Life throws up some glorious combinations: Lennon and McCartney, bacon and eggs, Xavi and Iniesta, Paul Chow and the FA Vase, Derek and Clive, Watson and Crick, Bunk and McNulty, and, not least, beer and football.
Unless, in the latter case, you have the misfortune to be a football fan in modern-day Britain, where the Sporting Events (Control of Alcohol etc.) Act 1985 restricts the sale and consumption of alcohol in designated sports grounds on the following basis:
Glasses, Glass bottles or cans containing alcohol are not permitted outside of the Clubhouse and MUST NOT be brought into the grounds. NO ALCOHOL is to be consumed in the ground or premises during the period of any match, except as may be governed by the terms of the club licence with regard to its own members, but, not withstanding such, NO ALCOHOL is to be taken or consumed outside the licensed clubhouse or any other authorised area during such match period or brought into the ground.
Which, translated from the legalese, means supporters have absolutely no chance of enjoying an open-air beer. Or does it? As this makes clear, the rules only strictly apply to grounds at Conference level and above. In practice, any club in the Blue Square North and South can make an application to the FA for permission to serve (and allow their fans to drink) alcohol in view of the pitch (below that, aside from FA-organised cup competitions, it really shouldn’t be an issue for anyone but the clubs themselves). A seemingly radical step, perhaps, but one which, as Stuart Fuller, a director at Isthmian Premier League side Lewes, points out, comes with several major benefits to non-league football clubs:
“For an average home game the equivalent of 400 pints will be served to a crowd of around 600. We are very lucky to have Harvey’s Brewery as a club sponsor so we get our beer at a very good price. They also give us a 36 pint polypin to give away to every away club we visit this season. There hasn’t been an arrest inside the ground for over five years so I understand. We are currently looking at options as to how we can serve beer on the open terrace without fans having to walk all the way around the pitch to get a pint.”
Ryton and Crawcrook sponsored by Wylam Brewery? Whitehaven by Jennings? Fuller, an author and football blogger, has already highlighted the hypocrisy of the current rules, drawing comparisons between the game in Britain and abroad:
Germany has the highest average top-level crowds in Europe. The Bundesliga has better stadiums, cheaper tickets and a more relaxed policy on stewarding. As a result crowds flock into games each and every week. And guess what, you can buy beer to your heart’s content.
The same is true in countries as diverse as Denmark, Japan, Holland, Austria, Poland, South Korea, Belgium and Latvia. Even in Britain, you can freely buy and consume alcoholic drinks at rugby or cricket grounds despite the fact that, as Fuller suggests, “75% of people who go to cricket also go to football when in season too”. Andy Hudson, a fan who’s watched games at over one hundred grounds in the past two years, concurs: “I’ve been to several Northern League grounds where just before kick-off the curtains are drawn or shutters pulled down, leaving people to finish their pints in semi-darkness. Compare that to places like Werder Bremen, where fans are free to drink where and when they want. There was a great atmosphere, absolutely no trouble, and if you tried to tell people there they couldn’t drink while watching the game they’d look at you as if you were mad.”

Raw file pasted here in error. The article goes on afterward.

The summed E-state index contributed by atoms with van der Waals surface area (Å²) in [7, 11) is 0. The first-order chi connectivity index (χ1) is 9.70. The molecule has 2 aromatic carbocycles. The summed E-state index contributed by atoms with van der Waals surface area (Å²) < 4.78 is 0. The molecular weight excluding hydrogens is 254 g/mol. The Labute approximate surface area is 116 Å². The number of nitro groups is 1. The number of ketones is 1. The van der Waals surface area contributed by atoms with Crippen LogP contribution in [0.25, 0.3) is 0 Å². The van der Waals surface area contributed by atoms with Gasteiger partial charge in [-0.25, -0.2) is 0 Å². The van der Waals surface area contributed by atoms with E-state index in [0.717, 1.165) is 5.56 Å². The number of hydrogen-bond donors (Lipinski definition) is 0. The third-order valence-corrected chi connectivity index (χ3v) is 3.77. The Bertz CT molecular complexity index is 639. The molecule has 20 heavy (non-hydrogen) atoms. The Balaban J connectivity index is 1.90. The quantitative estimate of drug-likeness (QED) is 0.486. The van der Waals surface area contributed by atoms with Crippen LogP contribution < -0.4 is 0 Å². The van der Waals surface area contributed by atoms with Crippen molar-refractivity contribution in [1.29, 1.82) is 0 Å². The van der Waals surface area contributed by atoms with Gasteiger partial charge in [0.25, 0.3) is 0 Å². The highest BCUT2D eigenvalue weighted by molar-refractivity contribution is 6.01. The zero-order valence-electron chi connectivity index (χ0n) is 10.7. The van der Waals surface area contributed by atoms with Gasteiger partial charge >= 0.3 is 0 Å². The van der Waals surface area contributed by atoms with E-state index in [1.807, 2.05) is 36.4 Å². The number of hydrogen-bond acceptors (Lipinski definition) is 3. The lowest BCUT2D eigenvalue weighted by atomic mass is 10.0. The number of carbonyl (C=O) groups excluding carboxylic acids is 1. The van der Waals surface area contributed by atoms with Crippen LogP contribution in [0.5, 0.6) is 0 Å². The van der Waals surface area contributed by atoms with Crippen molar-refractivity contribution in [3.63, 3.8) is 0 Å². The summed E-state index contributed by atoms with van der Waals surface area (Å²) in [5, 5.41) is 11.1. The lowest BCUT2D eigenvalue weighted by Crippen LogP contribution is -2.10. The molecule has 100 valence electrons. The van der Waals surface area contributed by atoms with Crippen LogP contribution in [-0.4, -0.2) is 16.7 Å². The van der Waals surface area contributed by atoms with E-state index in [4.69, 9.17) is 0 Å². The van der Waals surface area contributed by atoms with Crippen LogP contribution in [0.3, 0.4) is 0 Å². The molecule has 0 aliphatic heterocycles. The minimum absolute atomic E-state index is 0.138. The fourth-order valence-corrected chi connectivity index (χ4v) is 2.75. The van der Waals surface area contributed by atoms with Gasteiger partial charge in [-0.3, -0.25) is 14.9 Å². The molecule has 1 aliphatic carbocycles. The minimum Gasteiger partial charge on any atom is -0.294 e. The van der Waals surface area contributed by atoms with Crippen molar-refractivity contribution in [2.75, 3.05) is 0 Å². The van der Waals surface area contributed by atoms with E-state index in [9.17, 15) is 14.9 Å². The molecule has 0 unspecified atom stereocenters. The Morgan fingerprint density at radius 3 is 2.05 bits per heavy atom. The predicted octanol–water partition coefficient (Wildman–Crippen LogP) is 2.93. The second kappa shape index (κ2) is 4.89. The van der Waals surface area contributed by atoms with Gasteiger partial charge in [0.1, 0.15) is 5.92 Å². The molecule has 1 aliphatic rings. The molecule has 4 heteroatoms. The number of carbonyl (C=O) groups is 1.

Northern League chairman Mike Amos, while promising to revisit the 2005 management committee edict which reaffirmed the ban on alcohol being consumed anywhere outside a clubhouse, has questioned whether fans actually need to drink during a game, stating “My own view is not just that the prohibition is sensible but that if someone can’t last 45 minutes without a drink it’s not a football match he should be seeing, but a doctor.” I’d argue that it’s less a matter of need than of providing people with choice. At a recent game in Penrith, writer James Williams and I were able to watch the opening fifteen minutes of the second half through the window of the bar. We weren’t absolutely sure whether alcohol was allowed in sight of the pitch; we decided, in the Northern League, there probably wasn’t much risk of hooliganism. It could be argued that there are already plenty of opportunities for drinking pre- and post-match but, as was the case with us at Frenchfield Park, not every supporter turns up in advance or hangs around after the full-time whistle, while at busier grounds much of half-time is taken up by having to queue to use the facilities. In a day and age where people can watch football from almost any country in the world on a Saturday afternoon without ever having to leave the pub or their armchair, stopping fans from enjoying a drink while taking in a game could have an adverse effect on crowds. A pint or two with your mates can enhance the day-out, providing an accompaniment to the game in the same way that other people use wine with their food. In the straitened economic climate, why not allow fans the choice of putting a few more quid into their club’s coffers?
Will we see people enjoying a drink on Northern League terraces anytime soon? Maybe not, though anecdotal evidence suggests some clubs are already interpreting the rules more flexibly than others. If it’s any consolation, anyone travelling to Brazil in 2014 will be able to enjoy a beer after pressure from the world governing body forced the Brazilian authorities to relax their ban on drinking. “Alcoholic drinks are part of the World Cup, so we’re going to have them,” said FIFA secretary general Jerome Valcker.
Freedom of choice, a little common sense and a decent pint of beer. That really is all we’re asking for.